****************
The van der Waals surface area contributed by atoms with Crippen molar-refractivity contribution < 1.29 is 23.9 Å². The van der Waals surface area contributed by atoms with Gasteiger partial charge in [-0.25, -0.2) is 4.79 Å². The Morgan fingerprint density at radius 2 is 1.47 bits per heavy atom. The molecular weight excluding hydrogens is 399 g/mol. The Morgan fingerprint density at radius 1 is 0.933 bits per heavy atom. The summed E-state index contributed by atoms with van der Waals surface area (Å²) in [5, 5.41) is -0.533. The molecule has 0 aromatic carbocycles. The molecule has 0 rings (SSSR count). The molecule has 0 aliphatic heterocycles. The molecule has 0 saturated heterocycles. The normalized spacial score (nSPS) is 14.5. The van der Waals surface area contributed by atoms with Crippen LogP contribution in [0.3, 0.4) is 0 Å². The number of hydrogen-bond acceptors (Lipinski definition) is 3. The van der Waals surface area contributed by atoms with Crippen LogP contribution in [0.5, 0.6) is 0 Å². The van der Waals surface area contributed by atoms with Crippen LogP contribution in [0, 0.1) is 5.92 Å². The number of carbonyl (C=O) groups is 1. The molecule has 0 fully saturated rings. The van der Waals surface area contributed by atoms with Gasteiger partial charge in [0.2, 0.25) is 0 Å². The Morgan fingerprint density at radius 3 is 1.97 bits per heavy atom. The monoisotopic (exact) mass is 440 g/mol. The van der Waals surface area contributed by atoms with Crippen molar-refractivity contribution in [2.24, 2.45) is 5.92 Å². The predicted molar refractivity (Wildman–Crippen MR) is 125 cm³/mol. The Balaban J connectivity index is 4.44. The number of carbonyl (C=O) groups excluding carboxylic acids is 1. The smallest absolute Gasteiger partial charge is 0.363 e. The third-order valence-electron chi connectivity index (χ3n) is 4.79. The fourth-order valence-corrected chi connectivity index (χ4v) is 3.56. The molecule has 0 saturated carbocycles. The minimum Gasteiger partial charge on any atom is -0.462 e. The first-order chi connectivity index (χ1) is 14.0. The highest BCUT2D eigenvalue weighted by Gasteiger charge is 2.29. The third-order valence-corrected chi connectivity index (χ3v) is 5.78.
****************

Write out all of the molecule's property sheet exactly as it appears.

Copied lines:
The van der Waals surface area contributed by atoms with Crippen molar-refractivity contribution < 1.29 is 23.9 Å². The van der Waals surface area contributed by atoms with Gasteiger partial charge in [-0.25, -0.2) is 4.79 Å². The Morgan fingerprint density at radius 2 is 1.47 bits per heavy atom. The molecular weight excluding hydrogens is 399 g/mol. The Morgan fingerprint density at radius 1 is 0.933 bits per heavy atom. The summed E-state index contributed by atoms with van der Waals surface area (Å²) in [5, 5.41) is -0.533. The molecule has 0 aromatic carbocycles. The molecule has 0 rings (SSSR count). The molecule has 0 aliphatic heterocycles. The molecule has 0 saturated heterocycles. The normalized spacial score (nSPS) is 14.5. The van der Waals surface area contributed by atoms with Crippen LogP contribution in [0.3, 0.4) is 0 Å². The number of hydrogen-bond acceptors (Lipinski definition) is 3. The van der Waals surface area contributed by atoms with Crippen LogP contribution in [0.5, 0.6) is 0 Å². The van der Waals surface area contributed by atoms with Crippen LogP contribution in [0, 0.1) is 5.92 Å². The number of carbonyl (C=O) groups is 1. The molecule has 0 fully saturated rings. The van der Waals surface area contributed by atoms with Gasteiger partial charge in [0.2, 0.25) is 0 Å². The Morgan fingerprint density at radius 3 is 1.97 bits per heavy atom. The monoisotopic (exact) mass is 440 g/mol. The van der Waals surface area contributed by atoms with Crippen molar-refractivity contribution in [2.24, 2.45) is 5.92 Å². The predicted molar refractivity (Wildman–Crippen MR) is 125 cm³/mol. The Balaban J connectivity index is 4.44. The number of carbonyl (C=O) groups excluding carboxylic acids is 1. The smallest absolute Gasteiger partial charge is 0.363 e. The third-order valence-electron chi connectivity index (χ3n) is 4.79. The fourth-order valence-corrected chi connectivity index (χ4v) is 3.56. The molecule has 0 saturated carbocycles. The minimum Gasteiger partial charge on any atom is -0.462 e. The first-order chi connectivity index (χ1) is 14.0. The highest BCUT2D eigenvalue weighted by Gasteiger charge is 2.29. The third-order valence-corrected chi connectivity index (χ3v) is 5.78.